The video at the end of this post shows the dialogue system in action, with a quick glimpse of the editor. As a first example of what the dialogue scripting can do, here is the dialogue node triggered when the player asks for more info about the district. After the default response (always displayed), the script checks if there is a Vindaar amongst the party. If yes, it makes the merchant add a race-related comment which includes that character class, and has that champion answer back, before continuing to the next question.

--[dialogueNode: "districtInfo"]
--[onNodeEnter]
dialogue:add(dialogue.entity,
    {
        en = "Well, with the Festival approaching, the market district is getting quite busy. Good for business, that. Lots of shady types though.",
        fr = "Eh bien, avec le Festival qui approche, le district marchand devient pas mal achalandé. C'est bien pour le commerce. Beaucoup de gens louches aussi, par contre.",
    })
vindaar = game:getChampionByRace("Vindaar", dialogue.champion)
if vindaar then
    dialogue:add(dialogue.entity,
        {
            en = "You know, those mountain people, like your "..string.lower(vindaar:getClassUIName()).." here.",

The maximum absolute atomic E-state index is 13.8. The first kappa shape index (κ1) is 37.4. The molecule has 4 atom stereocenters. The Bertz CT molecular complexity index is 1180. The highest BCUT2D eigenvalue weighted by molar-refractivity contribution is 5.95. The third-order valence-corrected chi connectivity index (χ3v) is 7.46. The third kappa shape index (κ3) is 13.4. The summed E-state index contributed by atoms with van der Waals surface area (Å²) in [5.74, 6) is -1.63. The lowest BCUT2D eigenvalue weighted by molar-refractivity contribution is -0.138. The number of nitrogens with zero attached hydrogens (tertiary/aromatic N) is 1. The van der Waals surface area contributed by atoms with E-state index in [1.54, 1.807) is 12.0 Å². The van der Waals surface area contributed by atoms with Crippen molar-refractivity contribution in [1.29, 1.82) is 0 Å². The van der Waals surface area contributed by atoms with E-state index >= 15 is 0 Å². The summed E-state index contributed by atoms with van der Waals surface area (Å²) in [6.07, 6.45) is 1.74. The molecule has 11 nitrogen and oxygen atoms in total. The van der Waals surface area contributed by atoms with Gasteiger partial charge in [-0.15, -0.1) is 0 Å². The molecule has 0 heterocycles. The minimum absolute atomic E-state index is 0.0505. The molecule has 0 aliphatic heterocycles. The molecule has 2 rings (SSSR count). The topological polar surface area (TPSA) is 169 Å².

fr = "Vous savez, ces gens des montanges là, comme votre "..string.lower(vindaar:getClassUIName())..", ici.",
        })
    dialogue:add(vindaar,
    {
        en = "Mind your words, merchant!",
        fr = "Faites attention à vos paroles, marchand!",
    })
end
dialogue:addOption(dialogue.champion,
    {
        en = "The Festival?",
        fr = "Le Festival?",
    },
    function(game, dialogue)
        dialogue:switchTo("festival")
    end)

And the video:

    4 Comments

  1. Man this look so cool I cant wait to play it..

    Eleven Warrior

    September 27, 2013

  2. Man this looks so good

    Eleven Warrior

    September 27, 2013

  3. Hope there´s an update soon .

    Would like to know more from the game development.

    AXS

    November 14, 2013

    • Hi AXS,

      I will post an update soon. After an intense summer, I took a little break from the game in October, which is the busiest month for me otherwise, but I’m getting back to it and things are going on good!

      Georges Dimitrov

      November 15, 2013

Post a Reply

Your email address will not be published. Required fields are marked *